Rajabali v Alfa Oiltech, LLC; Geothermal Development Company Limited (Garnishee) (Civil Case 459 of 2016)  KEHC 1699 (KLR) (Commercial and Tax) (10 March 2023) (Ruling)
Neutral citation:  KEHC 1699 (KLR)
Republic of Kenya
Civil Case 459 of 2016
A Mabeya, J
March 10, 2023
Alfa Oiltech, LLC
Geothermal Development Company Limited
1.This is an application dated 18/10/2021. It was brought under sections 1A, 1B and 3A of the Civil Procedure Act, and Order 51 Rule 1 of the Civil Procedure Rules. It sought that the garnishee be discharged from this suit.
2.The grounds for the application were set out on the face of of the Motion and on the Supporting Affidavit sworn by Beatrice Kosgei on 18/10/2021. It was contended that this court awarded the plaintiff special damages of USD 933,126.00, costs of the suit and interest following the dispute between the plaintiff and defendant.
3.That the garnishee proceedings were then instituted against the garnishee seeking to have it avail the money held and payable to the defendant in partial satisfaction of the decree.
4.That on 28/3/2019, the Court directed the garnishee to advise the African Development Bank (ADB) to remit the sum of USD 544,273.73 being the balance contract sum due to the defendant. That vide a letter dated 16/5/2019, the garnishee advised the Ministry of Energy and Petroleum of the pending dispute and court order and submitted the final payment invoice for USD 544,273.73 for processing and payment. That the garnishee also wrote another letter dated 21/7/2017 through the Ministry of Energy seeking submission of the court order to the National Treasury and AFDB.
5.It was further deposed that the Principal Secretary, Ministry of Energy responded vide letter dated 18/8/2017 and advised the garnishee to process the documents indicating the beneficiary to be the plaintiff and obtain their bank details and original court order for payment. That the plaintiff’s advocate communicated directly to ADB vide letter dated 29/5/2019 and advised it of its obligation to remit the funds to the plaintiff as per the court order.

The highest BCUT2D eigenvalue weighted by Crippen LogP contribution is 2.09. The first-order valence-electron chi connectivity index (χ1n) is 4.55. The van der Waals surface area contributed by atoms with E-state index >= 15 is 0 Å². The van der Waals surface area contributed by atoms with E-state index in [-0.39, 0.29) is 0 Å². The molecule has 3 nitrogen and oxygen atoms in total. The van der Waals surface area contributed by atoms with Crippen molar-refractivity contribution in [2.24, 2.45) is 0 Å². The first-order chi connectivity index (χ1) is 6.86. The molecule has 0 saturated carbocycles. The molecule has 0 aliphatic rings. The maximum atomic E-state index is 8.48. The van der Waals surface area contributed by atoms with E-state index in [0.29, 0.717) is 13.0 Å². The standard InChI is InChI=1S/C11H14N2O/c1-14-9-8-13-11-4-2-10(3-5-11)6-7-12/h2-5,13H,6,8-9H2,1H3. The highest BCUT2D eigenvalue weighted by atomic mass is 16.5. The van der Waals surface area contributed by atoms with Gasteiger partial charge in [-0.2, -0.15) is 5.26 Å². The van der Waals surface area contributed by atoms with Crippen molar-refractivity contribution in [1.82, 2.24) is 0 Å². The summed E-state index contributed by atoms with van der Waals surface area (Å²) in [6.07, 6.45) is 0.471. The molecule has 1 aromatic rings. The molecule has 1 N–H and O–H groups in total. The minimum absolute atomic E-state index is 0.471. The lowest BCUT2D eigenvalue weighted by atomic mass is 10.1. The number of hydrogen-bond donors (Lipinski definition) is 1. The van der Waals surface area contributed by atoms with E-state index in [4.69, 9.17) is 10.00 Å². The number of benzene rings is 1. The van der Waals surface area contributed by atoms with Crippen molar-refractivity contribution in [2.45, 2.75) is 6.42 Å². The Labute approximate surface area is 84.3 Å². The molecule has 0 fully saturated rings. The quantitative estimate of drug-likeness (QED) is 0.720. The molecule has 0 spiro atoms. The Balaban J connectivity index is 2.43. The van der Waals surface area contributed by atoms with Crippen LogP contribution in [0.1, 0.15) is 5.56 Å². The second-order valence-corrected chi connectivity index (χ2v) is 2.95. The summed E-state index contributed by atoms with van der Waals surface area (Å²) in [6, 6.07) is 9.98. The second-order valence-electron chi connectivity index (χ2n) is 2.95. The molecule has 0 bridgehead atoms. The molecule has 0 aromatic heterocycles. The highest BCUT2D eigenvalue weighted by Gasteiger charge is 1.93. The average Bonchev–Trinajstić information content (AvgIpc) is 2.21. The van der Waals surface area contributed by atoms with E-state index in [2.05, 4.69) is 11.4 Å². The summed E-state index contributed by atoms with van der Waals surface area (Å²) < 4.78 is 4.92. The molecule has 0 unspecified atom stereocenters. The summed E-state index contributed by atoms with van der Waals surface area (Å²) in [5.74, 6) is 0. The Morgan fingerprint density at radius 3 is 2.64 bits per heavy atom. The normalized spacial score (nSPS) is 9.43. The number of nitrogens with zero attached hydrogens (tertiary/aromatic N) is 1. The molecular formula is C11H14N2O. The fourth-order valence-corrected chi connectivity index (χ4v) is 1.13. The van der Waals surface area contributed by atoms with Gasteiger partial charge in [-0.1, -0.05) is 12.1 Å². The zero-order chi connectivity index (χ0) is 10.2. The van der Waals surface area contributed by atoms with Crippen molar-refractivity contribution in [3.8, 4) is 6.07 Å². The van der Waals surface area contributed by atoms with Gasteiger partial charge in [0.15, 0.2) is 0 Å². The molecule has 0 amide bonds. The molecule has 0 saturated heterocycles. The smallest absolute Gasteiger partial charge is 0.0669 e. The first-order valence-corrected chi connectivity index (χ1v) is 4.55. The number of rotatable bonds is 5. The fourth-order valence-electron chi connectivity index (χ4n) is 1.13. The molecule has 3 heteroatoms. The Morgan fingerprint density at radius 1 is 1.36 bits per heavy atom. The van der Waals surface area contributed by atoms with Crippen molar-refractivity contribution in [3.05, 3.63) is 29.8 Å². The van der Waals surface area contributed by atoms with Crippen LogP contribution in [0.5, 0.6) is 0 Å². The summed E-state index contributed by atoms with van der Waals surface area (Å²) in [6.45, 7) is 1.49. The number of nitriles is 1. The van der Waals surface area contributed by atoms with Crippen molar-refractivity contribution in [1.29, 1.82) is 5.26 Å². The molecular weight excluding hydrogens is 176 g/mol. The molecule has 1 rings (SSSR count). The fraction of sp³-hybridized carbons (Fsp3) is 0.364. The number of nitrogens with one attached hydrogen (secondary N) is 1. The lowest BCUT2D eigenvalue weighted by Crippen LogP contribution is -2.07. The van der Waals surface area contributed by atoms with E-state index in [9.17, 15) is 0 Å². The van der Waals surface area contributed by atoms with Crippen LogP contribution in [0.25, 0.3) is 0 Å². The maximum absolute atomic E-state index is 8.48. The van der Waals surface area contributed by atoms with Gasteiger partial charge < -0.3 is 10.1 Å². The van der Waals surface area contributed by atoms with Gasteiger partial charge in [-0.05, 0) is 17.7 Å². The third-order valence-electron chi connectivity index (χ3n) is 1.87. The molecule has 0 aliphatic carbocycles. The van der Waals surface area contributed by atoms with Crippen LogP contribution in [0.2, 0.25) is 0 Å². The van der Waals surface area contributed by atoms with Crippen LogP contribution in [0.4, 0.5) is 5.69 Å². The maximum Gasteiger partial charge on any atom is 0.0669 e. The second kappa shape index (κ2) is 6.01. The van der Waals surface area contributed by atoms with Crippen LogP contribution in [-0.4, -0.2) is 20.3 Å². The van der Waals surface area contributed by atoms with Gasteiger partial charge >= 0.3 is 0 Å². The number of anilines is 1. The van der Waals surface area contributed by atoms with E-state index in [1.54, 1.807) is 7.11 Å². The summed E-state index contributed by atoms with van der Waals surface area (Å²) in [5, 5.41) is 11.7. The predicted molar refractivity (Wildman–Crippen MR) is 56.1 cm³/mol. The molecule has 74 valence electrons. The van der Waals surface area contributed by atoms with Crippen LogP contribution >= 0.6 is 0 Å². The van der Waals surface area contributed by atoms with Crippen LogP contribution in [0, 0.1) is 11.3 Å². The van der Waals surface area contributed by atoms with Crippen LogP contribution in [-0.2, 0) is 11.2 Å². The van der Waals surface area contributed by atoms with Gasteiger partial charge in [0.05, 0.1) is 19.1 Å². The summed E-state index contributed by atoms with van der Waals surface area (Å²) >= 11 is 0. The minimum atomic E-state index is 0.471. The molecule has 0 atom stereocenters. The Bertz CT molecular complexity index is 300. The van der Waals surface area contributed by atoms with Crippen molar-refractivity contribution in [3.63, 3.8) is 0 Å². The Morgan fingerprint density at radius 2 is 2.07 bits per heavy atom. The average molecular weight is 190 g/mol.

6.That AFDBS’s responded through its General Counsel vide letter dated 28/9/2017 that it had no contractual relationship with the garnishee and was not holding any amounts on its behalf and thus could not comply with the courts order.
7.That the garnishee held no funds on behalf of ADB, the Ministry of Energy and Petroleum, and the National Treasury. That having fulfilled its obligations under the court order and there was no other recourse as AFDB had declined to release the funds. That the garnishee ought to have been discharged from the proceedings.
8.In response, the plaintiff filed the Replying Affidavit sworn by Arif Rajabali on 24/2/2022. It was contended that the garnishee had admitted vide its Supplementary Affidavit dated 27/3/2017 that USD 544,273.72 was due to the defendant in respect of a contract of supply of drilling materials for geothermal wells to the garnishee. That in that affidavit, the garnishee had stated that the funds were held by its donors being AFDB, and on 28/3/2017 the court ordered the garnishee to expressly advise AFDB to remit payment to the plaintiff instead of the defendant.
9.That based on the documentation produced by the garnishee in the instant application, the garnishee commenced the process of facilitating payments to the plaintiff, but failed to provide the documentation and the plaintiff’s account details as requested by the Principal Secretary, Ministry of Energy and Petroleum vide the letter dated 18/8/2017. That the garnishee never requested for the plaintiff’s account details for processing of payment.
10.That AFDB’s contention that there was no contractual relationship with the garnishee was shocking as the garnishee had repeatedly confirmed to court that there were payments due to the defendant, and it was not denied that the garnishee received goods from the defendant and failed to pay. That the garnishee had not fulfilled its obligation as per the court order and was not deserving of the orders sought.